To Compete With New Rivals, Chipmaker Nvidia Shares Its Secrets

Five years ago, Nvidia was best known as a maker of chips to power videogame graphics in PCs. Then researchers found its graphics chips were also good at powering deep learning, the software technique behind recent enthusiasm for artificial intelligence.

The discovery made Nvidia into the preferred seller of shovels for the AI gold rush that’s propelling dreams of self-driving cars, delivery drones and software that plays doctor. The company’s stock-market value has risen 10-fold in three years, to more than $ 100 billion.

That’s made Nvidia and the market it more-or-less stumbled into an attractive target. Longtime chip kingpin Intel and a stampede of startups are building and offering chips to power smart machines. Further competition comes from large tech companies designing their own AI chips. Google’s voice recognition and image search now run on in-house chips dubbed “tensor processing units,” while the face-unlock feature in Apple’s new iPhone is powered by a home-grown chip with a “neural engine”.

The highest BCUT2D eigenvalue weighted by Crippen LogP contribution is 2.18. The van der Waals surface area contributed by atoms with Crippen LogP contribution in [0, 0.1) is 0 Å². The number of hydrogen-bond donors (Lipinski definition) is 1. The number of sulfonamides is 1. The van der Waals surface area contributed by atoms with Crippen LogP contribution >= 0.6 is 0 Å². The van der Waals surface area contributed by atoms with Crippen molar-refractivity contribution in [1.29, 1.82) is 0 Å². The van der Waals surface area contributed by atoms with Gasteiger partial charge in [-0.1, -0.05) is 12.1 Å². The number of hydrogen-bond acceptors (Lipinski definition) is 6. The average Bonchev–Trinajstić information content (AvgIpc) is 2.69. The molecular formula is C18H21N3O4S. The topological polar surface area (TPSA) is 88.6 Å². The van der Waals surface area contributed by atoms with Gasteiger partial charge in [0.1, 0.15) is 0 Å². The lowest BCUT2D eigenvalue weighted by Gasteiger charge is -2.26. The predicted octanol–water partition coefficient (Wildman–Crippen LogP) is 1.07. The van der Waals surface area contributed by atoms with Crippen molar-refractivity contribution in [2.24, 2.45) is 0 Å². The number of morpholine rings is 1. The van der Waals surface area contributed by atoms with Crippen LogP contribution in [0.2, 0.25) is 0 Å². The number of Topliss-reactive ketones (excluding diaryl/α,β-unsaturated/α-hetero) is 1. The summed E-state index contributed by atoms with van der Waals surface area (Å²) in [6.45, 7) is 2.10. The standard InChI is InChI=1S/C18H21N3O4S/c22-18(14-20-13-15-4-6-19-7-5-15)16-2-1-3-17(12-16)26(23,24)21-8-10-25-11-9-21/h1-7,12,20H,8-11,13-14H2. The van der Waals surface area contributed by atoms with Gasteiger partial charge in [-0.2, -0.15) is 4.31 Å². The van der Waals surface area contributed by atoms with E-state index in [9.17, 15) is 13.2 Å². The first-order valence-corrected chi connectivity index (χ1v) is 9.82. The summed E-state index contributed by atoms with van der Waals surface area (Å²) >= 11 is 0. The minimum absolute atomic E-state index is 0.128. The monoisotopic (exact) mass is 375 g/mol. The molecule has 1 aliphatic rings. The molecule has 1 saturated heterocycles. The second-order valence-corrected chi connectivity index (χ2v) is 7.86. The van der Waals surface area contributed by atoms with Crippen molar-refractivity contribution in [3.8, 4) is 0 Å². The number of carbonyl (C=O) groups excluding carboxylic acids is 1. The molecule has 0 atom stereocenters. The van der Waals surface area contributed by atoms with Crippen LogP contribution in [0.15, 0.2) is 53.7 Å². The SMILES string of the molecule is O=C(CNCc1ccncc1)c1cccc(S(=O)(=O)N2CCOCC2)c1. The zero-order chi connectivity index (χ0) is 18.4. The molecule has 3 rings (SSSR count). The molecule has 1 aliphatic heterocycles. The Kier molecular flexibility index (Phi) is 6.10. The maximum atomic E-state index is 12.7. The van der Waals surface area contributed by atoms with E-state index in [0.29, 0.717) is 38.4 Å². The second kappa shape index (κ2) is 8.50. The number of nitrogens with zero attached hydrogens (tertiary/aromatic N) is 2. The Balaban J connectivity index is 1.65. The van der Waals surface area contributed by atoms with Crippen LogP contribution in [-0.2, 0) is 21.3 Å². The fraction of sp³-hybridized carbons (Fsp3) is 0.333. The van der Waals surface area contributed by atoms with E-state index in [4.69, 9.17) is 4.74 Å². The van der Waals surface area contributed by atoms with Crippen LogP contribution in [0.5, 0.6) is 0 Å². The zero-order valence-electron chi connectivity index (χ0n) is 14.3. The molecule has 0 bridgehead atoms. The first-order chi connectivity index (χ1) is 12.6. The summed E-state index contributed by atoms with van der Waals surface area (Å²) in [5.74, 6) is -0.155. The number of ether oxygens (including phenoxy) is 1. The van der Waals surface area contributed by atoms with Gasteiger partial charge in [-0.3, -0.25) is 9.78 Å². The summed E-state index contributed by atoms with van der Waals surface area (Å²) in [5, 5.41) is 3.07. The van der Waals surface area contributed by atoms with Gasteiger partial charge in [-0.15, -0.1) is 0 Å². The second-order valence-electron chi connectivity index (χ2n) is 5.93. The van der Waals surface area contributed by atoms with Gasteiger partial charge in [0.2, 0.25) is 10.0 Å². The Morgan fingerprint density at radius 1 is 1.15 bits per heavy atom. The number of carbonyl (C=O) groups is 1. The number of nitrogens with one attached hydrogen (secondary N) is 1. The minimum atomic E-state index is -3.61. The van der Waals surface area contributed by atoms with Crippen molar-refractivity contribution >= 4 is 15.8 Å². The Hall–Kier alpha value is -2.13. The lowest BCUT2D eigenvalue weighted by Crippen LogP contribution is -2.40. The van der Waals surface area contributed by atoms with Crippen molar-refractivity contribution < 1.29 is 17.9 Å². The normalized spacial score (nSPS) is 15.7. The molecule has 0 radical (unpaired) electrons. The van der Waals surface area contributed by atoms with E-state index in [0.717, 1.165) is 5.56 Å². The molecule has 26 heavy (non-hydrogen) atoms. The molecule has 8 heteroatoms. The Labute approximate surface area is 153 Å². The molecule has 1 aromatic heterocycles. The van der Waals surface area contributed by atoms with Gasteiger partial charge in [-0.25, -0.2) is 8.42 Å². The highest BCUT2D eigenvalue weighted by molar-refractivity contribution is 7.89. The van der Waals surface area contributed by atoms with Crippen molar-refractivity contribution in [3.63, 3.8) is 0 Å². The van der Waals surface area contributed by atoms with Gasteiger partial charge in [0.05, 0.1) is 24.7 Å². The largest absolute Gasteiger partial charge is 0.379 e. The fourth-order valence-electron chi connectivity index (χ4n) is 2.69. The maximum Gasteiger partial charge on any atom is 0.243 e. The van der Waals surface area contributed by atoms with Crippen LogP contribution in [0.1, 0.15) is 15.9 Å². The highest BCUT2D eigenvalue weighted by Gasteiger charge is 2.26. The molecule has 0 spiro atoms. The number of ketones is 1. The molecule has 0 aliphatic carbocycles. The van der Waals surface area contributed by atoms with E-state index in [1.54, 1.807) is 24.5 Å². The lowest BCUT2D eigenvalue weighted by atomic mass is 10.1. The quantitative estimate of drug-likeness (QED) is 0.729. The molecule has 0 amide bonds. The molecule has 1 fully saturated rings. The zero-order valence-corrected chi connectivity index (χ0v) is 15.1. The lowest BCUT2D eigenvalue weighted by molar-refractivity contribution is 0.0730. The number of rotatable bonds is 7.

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Nvidia’s latest countermove is counterintuitive. This week the company released as open source the designs to a chip module it made to power deep learning in cars, robots, and smaller connected devices such as cameras. That module, the DLA for deep learning accelerator, is somewhat analogous to Apple’s neural engine. Nvidia plans to start shipping it next year in a chip built into a new version of its Drive PX computer for self-driving cars, which Toyota plans to use in its autonomous-vehicle program.